Each Nano winch can lift an object weighing up to 10lb (4.5kg) at a maximum speed of 10 ft/s (3m/s). It raises and lowers on a multi-core woven cable that contains a conductive ribbon with wiring to send power and data to whatever LED or other fixture it is carrying. It can send positioning data back to a control point so that, for example, lasers can be aimed to follow the moving loads.

At the other end of the scale Tait have their Big Tow winches, which range from the lightweight BT250 Lite hoist all the way up to the BT2-490 winch, engineered for high speed and high capacity, which can carry up to two tonnes at 2m/s on multiple lines. Complex set changes and counterweight assist are part of their role. The Big Tow range can also carry flying performers in pantomime.

The patented zero-fleet technology allows Big Tows to be mounted easily in different orientations without the fleet angle causing concerns. The rotating elements of the winch are shaft-mounted to allow a variety of gearboxes, brakes and drum lengths to be used. The winches are powered by brushless servomotors and have cross groove detectors, slack rope detectors and load cells.

Minnesota-based crane and hoist specialists Thern have a subdivision specifically for theatres. Among the products of Thern Stage Equipment are clew winches, pilewind and lineshaft hoists, self-climbing trusses for front-of-house lighting rigs, and fire curtain hoists.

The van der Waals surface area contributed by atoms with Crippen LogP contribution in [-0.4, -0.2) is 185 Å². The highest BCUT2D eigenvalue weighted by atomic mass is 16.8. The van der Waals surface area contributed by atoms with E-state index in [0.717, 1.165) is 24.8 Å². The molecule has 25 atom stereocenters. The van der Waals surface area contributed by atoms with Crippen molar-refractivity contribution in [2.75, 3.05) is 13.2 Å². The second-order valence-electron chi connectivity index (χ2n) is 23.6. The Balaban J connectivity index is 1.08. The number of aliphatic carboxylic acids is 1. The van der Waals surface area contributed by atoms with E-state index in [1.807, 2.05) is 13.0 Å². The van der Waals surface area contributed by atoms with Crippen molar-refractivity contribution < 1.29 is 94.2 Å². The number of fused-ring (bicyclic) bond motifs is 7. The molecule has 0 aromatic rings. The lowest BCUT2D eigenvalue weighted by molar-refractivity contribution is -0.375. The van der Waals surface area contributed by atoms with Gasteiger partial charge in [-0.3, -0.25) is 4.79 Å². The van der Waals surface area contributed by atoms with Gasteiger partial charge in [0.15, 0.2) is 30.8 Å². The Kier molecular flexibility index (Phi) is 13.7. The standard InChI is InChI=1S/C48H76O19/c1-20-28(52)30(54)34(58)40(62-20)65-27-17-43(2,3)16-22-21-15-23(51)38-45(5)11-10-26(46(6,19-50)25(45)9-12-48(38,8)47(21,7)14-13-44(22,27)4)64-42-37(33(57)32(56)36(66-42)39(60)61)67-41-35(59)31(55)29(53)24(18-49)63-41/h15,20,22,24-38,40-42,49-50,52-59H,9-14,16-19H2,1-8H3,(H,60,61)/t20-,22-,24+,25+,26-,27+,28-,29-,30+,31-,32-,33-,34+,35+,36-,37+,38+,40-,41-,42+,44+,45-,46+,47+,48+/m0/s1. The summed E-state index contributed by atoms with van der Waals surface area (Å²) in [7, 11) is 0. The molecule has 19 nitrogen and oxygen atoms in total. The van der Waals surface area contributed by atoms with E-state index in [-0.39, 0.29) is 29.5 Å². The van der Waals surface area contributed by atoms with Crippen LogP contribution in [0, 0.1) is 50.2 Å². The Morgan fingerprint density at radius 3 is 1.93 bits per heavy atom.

Their newly-designed Counterweight Assist hoist is intended for proscenium theatres or other facilities that incorporate counterweight rigging. It is a motorised alternative to the traditional, manually-operated counterweight rigging sets that must be adjusted every time the load changes. It provides control of any line set for scenery, lighting, orchestra shells and battens.

With a lifting capacity of 1,500lb (680kg), when it is attached to a counterweight arbor it provides added capacity with safe and secure control, so that an arbor of 1,200lb capacity can be increased to carry 2,700lb (1.2t). When it is used on its own, with 1,500lb of counterweight loaded it will securely lift a stage batten carrying up to 3,000lb (1.4t) of lighting, sound, scenery or curtains without a single counterweight brick having to be moved.

The hoist is suitable for renovations or new facilities. Multiple CWA hoists can be connected to an optional touchscreen controller, and target positioning is available for precise and predicable performance.

The 1t-capacity LPL hoist from GIS also has a lightercapacity companion, the 0.5t LPML.
Verlinde’s new Stagemaker SL10, from a range which also includes the new SL5.
Tait’s rendition of how their Nano Winches can be used.
The Big Tow winch as installed at Liverpool’s Everyman Theatre.
Tait Nano Winches in action, at a Red Hot Chili Peppers concert in Philadelphia.